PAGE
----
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  • Inenco has 25TW (£2.4bn) energy under management, which could power the whole of Ireland for an entire year!
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  • Our solutions team have identified savings of £37.5m per annum for our clients, a total of 495,338,992 kWh savings identified
  • Last year we saved our CCA clients alone £25.5m

Best practice long-term policies on decarbonisation

The food and drink manufacturing sector currently ranks fourth of the eight ‘roadmap’ sectors identified by the Department for Business, Energy & Industrial Strategy (BEIS) as responsible for two-thirds of industrial emissions.

The food and drink manufacturing sector currently ranks fourth of the eight ‘roadmap’ sectors identified by the Department for Business, Energy & Industrial Strategy (BEIS) as responsible for two-thirds of industrial emissions.

Only iron and steel, oil refining and chemicals produce more CO2 emissions annually.

Collectively, the sector has made steady progress towards decarbonisation. Despite factors, such as automation and the growth in frozen and chilled food increasing consumption, overall better energy efficiency has seen consumption for the sector remain at approximately the same level.

Coupled with energy costs being particularly low compared with other manufacturing processes, generally only between 2% and 10% of total consumption, some food and drink manufacturers have not moved as quickly as those in other sectors.

This is in part exacerbated by the need to maintain stringent levels of product quality and safety, reducing appetite for risk in terms of adopting new technologies. High upfront costs and increasingly long lifecycles of production equipment further contribute to this inertia.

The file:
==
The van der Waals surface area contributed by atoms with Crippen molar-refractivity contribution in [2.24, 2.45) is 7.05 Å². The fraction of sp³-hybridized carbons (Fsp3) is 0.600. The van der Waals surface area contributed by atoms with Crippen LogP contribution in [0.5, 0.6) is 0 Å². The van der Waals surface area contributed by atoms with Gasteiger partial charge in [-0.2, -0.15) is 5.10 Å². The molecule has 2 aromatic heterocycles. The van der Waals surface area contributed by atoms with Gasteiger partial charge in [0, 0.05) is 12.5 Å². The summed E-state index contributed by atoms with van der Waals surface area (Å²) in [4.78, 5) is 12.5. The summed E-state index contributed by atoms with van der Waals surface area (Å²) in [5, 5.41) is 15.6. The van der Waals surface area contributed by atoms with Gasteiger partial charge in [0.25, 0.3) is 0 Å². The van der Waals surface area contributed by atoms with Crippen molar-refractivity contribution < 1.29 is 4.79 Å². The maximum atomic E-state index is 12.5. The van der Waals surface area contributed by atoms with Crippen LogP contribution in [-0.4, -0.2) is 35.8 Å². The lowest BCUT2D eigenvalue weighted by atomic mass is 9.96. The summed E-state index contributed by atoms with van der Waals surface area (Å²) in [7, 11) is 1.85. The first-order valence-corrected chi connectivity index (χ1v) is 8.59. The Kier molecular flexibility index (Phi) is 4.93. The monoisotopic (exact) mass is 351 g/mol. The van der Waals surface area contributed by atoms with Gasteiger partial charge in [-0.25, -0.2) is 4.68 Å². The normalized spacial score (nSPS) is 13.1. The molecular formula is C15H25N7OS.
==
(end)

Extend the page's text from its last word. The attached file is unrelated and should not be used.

A number of influential bodies within the industry have laid out their own objectives for greater improvement.

The Food and Drink Association is targeting a 55% reduction in emissions for their collective members by 2025, having already met its 2020 target five years early.

The Scotch Whisky Industry and Dairy UK have laid out similar voluntary and challenging targets to improve energy efficiency and reduce emissions. Rapid decarbonisation on the road to ultimately achieving net-zero has been categorically shown to be possible, but it requires bold steps on the part of manufacturers.

BEIS’s Industrial Decarbonisation and Energy Efficiency Roadmap identified six key areas to address for food manufacturing, placing responsibility on both Government and manufacturers.

  • Increase collaborative research and development with the food and drink sector, delivering more low carbon innovation and increased competition to the sector
  • Accelerate the adoption of state-of-the-art technologies, including inductive heating, advanced ovens, low temperature steam and hot water, waste heat recovery and CHP
  • Improve the sector’s awareness of available funding, including the Industrial Energy Transformation Fund, which is currently in the final stages ahead of implementation
  • Increase the supply of STEM graduates, skills and knowledge available to the sector, with the Food and Drink Federation working alongside the National Skills Academy
  • Identify additional opportunities for using bio-energy in the food and drink sector to lower carbon emissions and improve resource efficiency
  • Identify and implement industrial heat recovery projects

While the recommendations are applied to a collaborative effort between Government and the food and drink sector, it also lays out the framework of an effective pathway for individual manufacturers seeking to lay out their own long-term sustainability plans.

With over 450 manufacturing clients across the UK, Inenco are market leaders when it comes to energy efficiency and sustainability expertise in the food and drink sector. To find out how we can help you, contact us on 08451 46 36 26.